Wednesday, 17 March 2010

Maguindanao gets a freeport

D. T. Wee
BusinessWorld
http://www.bworldonline.com/main/content.php?id=7826

ZAMBOANGA CITY -- Polloc Port in Maguindanao has been declared a freeport and special economic zone by the government of the Autonomous Region in Muslim Mindanao (ARMM).

Ali G. Macabalang, the region’s Bureau of Public Information chief, said the declaration was made last Monday by ARMM Acting Governor Ansaruddin A. Adiong.

Mr. Macabalang said ARMM will initially spend P15 million to rehabilitate port facilities.

"We are returning back the lost glory of Polloc Port. Being a freeport, there will be no taxes to be imposed on shipping companies [servicing the ports] and would-be investors," he said in a phone interview. "Tax holidays, capital equipment incentives, exemption from real property and local taxes, and an attractive build-operate and transfer scheme await investors."

He said top ARMM officials and heads of over a dozen foreign donor-institutions, including the World Bank, met at the EDSA Shangri-La Manila in Madaluyong City on Monday morning to discuss possible grants and loans for the port and the operation of the special economic zone.

In a statement, Ishak Mastura, chairman of the ARMM Board of Investment, said the long-awaited proclamation of Polloc as a freeport should help spur economic activity. Mr. Mastura, who was then the ARMM’s Trade and Industry regional secretary, started the move to declare Polloc Port as a regional economic zone and a freeport during the first ARMM Business Congress in 2003.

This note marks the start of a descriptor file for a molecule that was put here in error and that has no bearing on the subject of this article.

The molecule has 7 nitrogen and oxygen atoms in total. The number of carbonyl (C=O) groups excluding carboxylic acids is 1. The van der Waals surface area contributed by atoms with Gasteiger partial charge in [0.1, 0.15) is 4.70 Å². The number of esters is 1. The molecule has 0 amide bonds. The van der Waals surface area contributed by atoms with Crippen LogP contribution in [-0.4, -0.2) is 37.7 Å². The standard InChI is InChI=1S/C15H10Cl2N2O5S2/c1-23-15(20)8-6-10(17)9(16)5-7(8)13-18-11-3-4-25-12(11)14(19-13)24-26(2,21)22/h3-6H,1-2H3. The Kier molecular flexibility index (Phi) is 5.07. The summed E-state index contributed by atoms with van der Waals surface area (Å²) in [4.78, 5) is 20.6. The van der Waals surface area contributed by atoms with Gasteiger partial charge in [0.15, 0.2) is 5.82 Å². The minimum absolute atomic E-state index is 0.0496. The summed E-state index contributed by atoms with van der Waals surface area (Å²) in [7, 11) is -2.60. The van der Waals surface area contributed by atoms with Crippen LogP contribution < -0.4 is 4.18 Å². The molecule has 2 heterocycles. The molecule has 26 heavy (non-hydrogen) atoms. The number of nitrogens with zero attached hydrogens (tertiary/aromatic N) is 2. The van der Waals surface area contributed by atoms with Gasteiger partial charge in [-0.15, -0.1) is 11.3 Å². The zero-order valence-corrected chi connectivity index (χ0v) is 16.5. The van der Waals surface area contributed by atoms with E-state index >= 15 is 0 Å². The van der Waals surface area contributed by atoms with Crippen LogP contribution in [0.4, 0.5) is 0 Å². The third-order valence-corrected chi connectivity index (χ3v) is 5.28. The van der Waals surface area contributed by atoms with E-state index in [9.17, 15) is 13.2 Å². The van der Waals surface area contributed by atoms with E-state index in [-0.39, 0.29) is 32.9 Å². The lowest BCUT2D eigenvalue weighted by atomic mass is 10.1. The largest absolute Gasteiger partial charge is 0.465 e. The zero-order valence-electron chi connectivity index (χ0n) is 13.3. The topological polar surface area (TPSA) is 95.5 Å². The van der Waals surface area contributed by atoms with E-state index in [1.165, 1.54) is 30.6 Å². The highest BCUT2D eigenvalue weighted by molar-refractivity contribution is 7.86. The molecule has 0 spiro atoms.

Polloc Port manager Harry Mohammad had said that Polloc Port used to get an average of 15 ship calls a month, but that the number has dwindled to about five a month due to frequent reports of hostilities in the province.

Built by the Korean Nam Kwang Construction, Ltd., Polloc Port started to operate under the Marcos administration with P150-million funding from the Asian Development Bank.

Mr. Macabalang said the port has roughly 1,500 linear meters that can accommodate all types of inter-island ferries, huge cargo vessels, and international cruise ships, as well as more than 5,000 hectares of land for industrial facilities.

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